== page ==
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86

Biological control and bioremediation

Eubacteria are useful to humans for what purposes?

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87

Bioremediation

The use of living organisms in the cleanup of toxic waste and pollution.

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88

Class cyanobacteriae

This class of bacteria has chlorophyll a, contains phycobilins, fixes nitrogen and produces oxygen. Blue green in color.

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89

Cyanophycin

These produce a nitrogenous food reserve.

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90

Heterocyst

In Cyanobacteria, a large colorless nitrogen-fixing cell

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91

Akinetes

In Cyanobacteria, thick walled cells that resist adverse conditions.

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92

Algal blooms

Can be poisonous to livestock and can cause swimmers itch.

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Domain Eukarya

All members have eukaryotic cells in this domain. Includes kingdoms Protista, Plantae, Fungi, and Animalia.

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94

Kingdom Protista

Diverse and heterogenous, this kingdom has varied nutrition, can be photosynthetic and ingest food. Kingdom varies a lot.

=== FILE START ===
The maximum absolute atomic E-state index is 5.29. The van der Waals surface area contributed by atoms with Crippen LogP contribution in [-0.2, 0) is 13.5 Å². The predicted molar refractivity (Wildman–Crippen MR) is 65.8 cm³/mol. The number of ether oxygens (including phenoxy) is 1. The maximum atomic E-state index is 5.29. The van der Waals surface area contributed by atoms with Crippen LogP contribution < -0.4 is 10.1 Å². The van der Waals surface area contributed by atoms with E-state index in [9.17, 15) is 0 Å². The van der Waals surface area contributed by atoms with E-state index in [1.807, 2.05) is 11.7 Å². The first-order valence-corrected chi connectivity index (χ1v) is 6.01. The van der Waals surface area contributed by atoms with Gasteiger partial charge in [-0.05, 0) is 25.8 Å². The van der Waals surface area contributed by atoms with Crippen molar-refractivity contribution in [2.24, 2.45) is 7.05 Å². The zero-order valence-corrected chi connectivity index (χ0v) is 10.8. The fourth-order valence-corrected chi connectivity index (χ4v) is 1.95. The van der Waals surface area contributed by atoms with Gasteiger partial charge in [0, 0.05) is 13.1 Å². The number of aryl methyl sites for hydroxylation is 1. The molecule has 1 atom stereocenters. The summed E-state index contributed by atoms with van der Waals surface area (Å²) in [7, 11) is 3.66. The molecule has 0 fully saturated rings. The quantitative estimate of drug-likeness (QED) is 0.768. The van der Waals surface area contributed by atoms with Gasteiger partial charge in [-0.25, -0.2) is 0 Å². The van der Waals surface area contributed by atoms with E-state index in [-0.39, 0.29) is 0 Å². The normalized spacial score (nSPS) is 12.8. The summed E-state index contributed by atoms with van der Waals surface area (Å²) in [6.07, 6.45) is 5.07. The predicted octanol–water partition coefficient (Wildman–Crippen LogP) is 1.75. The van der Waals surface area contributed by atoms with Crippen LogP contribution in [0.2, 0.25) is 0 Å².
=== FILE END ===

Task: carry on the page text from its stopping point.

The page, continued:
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95

Algae

This organism is in Kingdom Protista, it is grouped into several phyla based on form of reproductive cells and combinations of pigments and food reserves.

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96

Phylum Chlorophyta

This phylum Includes Green algae and their green algae.

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97

Green Algae

In phylum chlorophyta, unicellular or multicellular, has chlorophylls an and b, stores food as a starch. Variety in freshwater lakes, ponds and streams.

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98

Acetabularia

In phylum chlorophyta, AKA mermaids wineglass, consists of a large single cell shaped like a delicate mushroom. Used in experiments demonstrating influence of nucleus on form of cell.

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99

Phylum Chromophyta

This phylum includes The diatoms (bacillariophyceae) and brown algae.

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100

The Diatoms (Bacillariophyceae)

In phylum chromophyta, Unicellular, in fresh and salt water, look like ornate glass boxes. Has chlorophylls a and c. Food reserves: oils fats or laminarin.